Last year, Yahya Abdul-Mateen II seized the chance to engage with politically conscious storytelling, capturing the world’s attention with a pair of weighty, dramatic performances. On the heels of his Emmy win for HBO’s Watchmen, the actor returns to the awards circuit with The Trial of the Chicago 7, in which he portrays civil rights icon Bobby Seale. Infamously beaten, bound and gagged in the courtroom during the landmark trial, simply for demanding his constitutional rights, the Black Panther Party co-founder inspired Abdul-Mateen with his self-sacrifice, his indomitable spirit, and his tireless advocacy on behalf of others.
DEADLINE: What were your first impressions of the script for The Trial of the Chicago 7? I know the language was a draw.
YAHYA ABDUL-MATEEN II: It was a big draw, and a really incredible story, and that’s outside of the responsibility and opportunity that came with playing Bobby Seale. This was an opportunity to participate in something that was intended to reenergize the young people in this country—to energize them around getting themselves involved in the political process, and voicing their opinions on things [where] they felt displeasure or outrage. And I thought that was perfect for the time that we were in, in this country.
I got the script in 2019, and I thought that this was something that would definitely speak to the world, especially in an upcoming election year. So, I was very excited about the themes.
DEADLINE: What qualities of Seale did you see in yourself? What did you admire about him?
ABDUL-MATEEN: I think the first thing is self-pride, Black pride. Pride in the way that he built himself up as a man, and built himself up as a respectable human being. One of the things that strikes me as so impressive about Bobby Seale, and I say this with the utmost respect, is that he loves himself. He has a deep self-love, and he’s invested in himself. He’s built himself up, he’s educated himself, and he’s made himself a very well-rounded individual.
I think that’s one of the reasons why you have a person who fights so vehemently for the preservation of his own humanity within this story, is because he believes in himself, and he’s invested in himself. So, that was something that I was really, really attracted to. He has an excellent way with words, he’s extremely charismatic and outspoken, an extremely passionate leader, and I like to think of myself the same way, when it comes to things that I care about.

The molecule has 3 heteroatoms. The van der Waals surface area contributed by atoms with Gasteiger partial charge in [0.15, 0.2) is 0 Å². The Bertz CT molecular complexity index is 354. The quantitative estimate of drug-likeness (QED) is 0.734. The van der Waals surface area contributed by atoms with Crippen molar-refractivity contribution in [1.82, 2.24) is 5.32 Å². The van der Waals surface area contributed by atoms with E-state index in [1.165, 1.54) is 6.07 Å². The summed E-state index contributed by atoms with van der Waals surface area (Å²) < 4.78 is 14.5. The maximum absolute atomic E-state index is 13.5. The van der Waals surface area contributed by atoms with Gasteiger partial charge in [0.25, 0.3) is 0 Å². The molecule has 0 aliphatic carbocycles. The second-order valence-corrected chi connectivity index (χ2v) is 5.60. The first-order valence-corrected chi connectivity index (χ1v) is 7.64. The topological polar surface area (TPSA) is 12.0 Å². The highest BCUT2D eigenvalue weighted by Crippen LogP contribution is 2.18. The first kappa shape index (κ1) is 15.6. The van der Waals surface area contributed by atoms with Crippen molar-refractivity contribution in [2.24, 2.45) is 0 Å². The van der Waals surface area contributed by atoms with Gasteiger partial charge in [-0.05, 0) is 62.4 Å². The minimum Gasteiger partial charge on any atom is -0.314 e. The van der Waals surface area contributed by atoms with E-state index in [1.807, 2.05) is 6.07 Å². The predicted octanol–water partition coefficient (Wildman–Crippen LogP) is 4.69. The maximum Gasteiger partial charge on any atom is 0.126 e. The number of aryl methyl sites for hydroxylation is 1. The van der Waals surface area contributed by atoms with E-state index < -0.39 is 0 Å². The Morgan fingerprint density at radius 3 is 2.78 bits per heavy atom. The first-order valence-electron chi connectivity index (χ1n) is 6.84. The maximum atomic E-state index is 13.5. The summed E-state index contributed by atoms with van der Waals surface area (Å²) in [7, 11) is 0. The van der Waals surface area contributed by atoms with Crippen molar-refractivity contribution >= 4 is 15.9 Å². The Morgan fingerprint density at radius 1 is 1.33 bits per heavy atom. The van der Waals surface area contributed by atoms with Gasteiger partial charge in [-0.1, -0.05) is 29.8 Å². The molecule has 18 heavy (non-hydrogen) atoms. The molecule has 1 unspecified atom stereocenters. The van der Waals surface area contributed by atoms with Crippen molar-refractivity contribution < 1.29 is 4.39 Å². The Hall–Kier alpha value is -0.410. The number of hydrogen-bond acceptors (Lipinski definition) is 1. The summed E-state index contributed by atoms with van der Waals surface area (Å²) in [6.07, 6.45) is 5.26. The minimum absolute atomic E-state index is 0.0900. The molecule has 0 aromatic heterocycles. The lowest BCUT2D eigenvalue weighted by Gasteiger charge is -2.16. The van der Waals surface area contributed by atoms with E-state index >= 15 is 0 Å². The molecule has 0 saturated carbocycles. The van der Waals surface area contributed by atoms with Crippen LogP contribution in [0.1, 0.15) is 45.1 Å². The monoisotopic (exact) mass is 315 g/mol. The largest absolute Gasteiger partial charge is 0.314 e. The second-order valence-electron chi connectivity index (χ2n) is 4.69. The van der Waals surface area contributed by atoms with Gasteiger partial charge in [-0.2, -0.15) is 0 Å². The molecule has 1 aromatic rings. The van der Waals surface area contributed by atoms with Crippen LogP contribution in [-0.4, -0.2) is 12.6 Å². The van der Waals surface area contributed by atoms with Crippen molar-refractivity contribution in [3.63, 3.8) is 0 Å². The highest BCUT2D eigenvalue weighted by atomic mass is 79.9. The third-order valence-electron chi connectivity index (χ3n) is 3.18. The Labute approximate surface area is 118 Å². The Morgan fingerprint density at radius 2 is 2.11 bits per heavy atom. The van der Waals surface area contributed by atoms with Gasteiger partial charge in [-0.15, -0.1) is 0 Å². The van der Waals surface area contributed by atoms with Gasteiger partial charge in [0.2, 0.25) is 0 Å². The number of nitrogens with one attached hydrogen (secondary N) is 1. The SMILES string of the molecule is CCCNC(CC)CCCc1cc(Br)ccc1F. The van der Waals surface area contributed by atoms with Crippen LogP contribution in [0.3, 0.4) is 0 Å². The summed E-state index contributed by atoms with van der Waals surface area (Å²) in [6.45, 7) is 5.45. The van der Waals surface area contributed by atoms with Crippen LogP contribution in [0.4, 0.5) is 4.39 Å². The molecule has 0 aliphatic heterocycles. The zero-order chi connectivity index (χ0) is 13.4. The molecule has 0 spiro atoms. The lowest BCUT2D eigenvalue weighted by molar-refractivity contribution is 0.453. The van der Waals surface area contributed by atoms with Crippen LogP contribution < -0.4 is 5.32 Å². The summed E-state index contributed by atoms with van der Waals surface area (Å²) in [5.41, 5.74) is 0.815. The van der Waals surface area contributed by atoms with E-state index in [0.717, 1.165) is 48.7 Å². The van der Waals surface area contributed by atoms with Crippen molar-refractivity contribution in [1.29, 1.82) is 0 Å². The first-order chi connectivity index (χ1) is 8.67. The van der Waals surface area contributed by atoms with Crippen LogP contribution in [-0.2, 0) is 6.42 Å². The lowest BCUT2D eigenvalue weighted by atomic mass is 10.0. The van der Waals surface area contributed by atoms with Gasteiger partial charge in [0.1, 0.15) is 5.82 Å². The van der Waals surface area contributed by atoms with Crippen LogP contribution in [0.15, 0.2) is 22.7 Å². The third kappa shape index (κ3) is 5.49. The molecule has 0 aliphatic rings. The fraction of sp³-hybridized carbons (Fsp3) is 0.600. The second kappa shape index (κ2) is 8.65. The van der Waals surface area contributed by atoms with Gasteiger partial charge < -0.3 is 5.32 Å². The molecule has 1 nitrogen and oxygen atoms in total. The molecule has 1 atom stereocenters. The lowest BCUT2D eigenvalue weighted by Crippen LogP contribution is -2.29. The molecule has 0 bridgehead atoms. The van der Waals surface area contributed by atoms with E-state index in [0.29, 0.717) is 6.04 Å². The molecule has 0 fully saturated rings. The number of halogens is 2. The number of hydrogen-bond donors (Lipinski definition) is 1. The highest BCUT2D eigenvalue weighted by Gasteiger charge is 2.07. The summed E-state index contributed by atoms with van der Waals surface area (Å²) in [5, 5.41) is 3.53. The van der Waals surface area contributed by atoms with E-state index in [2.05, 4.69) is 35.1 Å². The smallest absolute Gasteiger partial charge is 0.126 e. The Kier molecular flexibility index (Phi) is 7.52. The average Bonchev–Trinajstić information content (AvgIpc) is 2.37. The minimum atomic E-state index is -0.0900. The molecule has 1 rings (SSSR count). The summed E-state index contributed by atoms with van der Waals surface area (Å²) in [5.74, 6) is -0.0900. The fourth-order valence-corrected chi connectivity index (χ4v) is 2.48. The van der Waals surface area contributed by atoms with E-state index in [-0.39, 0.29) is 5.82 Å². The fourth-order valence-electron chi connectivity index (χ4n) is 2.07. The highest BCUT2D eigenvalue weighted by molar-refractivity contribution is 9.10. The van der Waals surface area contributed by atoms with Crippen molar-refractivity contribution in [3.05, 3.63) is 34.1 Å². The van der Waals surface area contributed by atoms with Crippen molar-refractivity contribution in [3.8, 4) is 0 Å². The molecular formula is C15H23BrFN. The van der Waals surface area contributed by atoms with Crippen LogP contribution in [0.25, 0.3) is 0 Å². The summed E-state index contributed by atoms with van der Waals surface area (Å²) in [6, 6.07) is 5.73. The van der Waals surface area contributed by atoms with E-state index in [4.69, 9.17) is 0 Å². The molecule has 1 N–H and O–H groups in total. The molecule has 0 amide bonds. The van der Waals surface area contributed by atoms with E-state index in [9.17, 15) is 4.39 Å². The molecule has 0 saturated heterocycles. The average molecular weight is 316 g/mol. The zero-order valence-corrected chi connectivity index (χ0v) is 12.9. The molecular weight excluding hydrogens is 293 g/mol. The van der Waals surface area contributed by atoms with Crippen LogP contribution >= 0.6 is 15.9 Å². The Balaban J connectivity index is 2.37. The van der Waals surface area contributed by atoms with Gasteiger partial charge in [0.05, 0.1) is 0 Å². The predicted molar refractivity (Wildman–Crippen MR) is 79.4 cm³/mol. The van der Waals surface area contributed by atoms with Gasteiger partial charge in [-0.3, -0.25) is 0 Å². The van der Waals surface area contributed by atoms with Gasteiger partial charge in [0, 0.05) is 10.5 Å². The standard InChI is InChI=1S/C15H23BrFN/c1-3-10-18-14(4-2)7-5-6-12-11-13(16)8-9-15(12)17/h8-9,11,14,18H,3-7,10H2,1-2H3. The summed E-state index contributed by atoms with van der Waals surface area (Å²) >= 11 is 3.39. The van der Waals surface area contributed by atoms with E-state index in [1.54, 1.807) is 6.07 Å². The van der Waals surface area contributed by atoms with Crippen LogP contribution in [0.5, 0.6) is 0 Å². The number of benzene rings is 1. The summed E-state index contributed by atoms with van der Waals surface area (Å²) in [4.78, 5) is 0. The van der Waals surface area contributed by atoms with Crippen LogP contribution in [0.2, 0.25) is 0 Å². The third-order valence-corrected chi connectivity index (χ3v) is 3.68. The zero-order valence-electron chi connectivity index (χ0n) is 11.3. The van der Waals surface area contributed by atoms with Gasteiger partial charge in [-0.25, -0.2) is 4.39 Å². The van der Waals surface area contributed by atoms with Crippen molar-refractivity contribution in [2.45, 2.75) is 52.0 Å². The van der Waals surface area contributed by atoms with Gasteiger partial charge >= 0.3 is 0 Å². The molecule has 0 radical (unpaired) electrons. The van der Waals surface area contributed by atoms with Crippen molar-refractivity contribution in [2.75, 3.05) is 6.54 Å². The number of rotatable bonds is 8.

DEADLINE: Can you recall your first conversations with Aaron Sorkin and the cast before the shoot?
ABDUL-MATEEN: We didn’t talk much. I know that there was a table read, and everybody came, and everyone was so impressive. I really looked up to the actors in the room, and I found myself sitting across from Mark Rylance. I knew that the majority of my scenes, with the exception of one, were opposite Mark, and so I did deep, deep preparation to be absolutely ready.
Aaron told us that it wasn’t a remake, that this wasn’t supposed to be a one-for-one retelling of the story. It’s more of a painting than it is a photograph. But he did want to get across that we were making something that was important for people to see today, in order to awaken our own civic responsibility in ourselves.
We knew that we were coming up on a very, very important year, and so we wanted people to be able to look at the past, but also to be able to relate that to the present. And the world changed so much between those words being spoken, us filming it, wrapping the film, and then when the film finally came out. So, we didn’t even know how important of a film it was that we were embarking on.
DEADLINE: How did you prepare?
ABDUL-MATEEN: I read [Bobby’s] autobiography, A Lonely Rage, and I tried to really get close to his words and his personality. I watched interviews; I read the court transcripts. He talks about his time in prison, and one of the things that he misses so much was cooking. So, he talks about his food. He’s deep in prison during this interview, and he goes on and on, for 10 minutes plus, just talking about food, gravy, and what he would do with some onions and potatoes and sausages, and how he does that. He does it all with such charm and grace, and then at the turn of a dime, he’s talking about the judge and his case. He’s passionate about the people, and he’s talking about all of the wrongs that are going on.
He was just a champion, and that’s what I tried to connect to, knowing that I would have to go in and tell this story, and eventually go through this pretty harrowing experience, this very inhumane experience. It was my job, in the beginning, to just understand him and the things that he cared about, to understand the world that he was in at the time, and then live that experience through the process. A lot of it was learning his words and really learning about the things that he would be advocating for, and then setting that down in 1960s America, and understanding the repercussions of finding himself in the position that he was in.
DEADLINE: What else did you discover about him in the research process?
ABDUL-MATEEN: His smile is what I really latched onto. I really admire him, and he has a great affinity for people, a great affinity for relationships. I looked back at several interviews and he’s extremely charismatic and witty, and he has a smile, which we didn’t really get a chance to explore and show, so much, in the film.
So, that let me know how much pressure he was under during this case. I wanted to latch onto something on the other side of prison, on the other side of those walls, which was his family, his wife, food, having a quality of life. And it’s not something that I learned, but I intuited that he was a winner. So, I knew that no matter what, I would have to make sure that he came out on the other side a winner—not broken, and not defeated.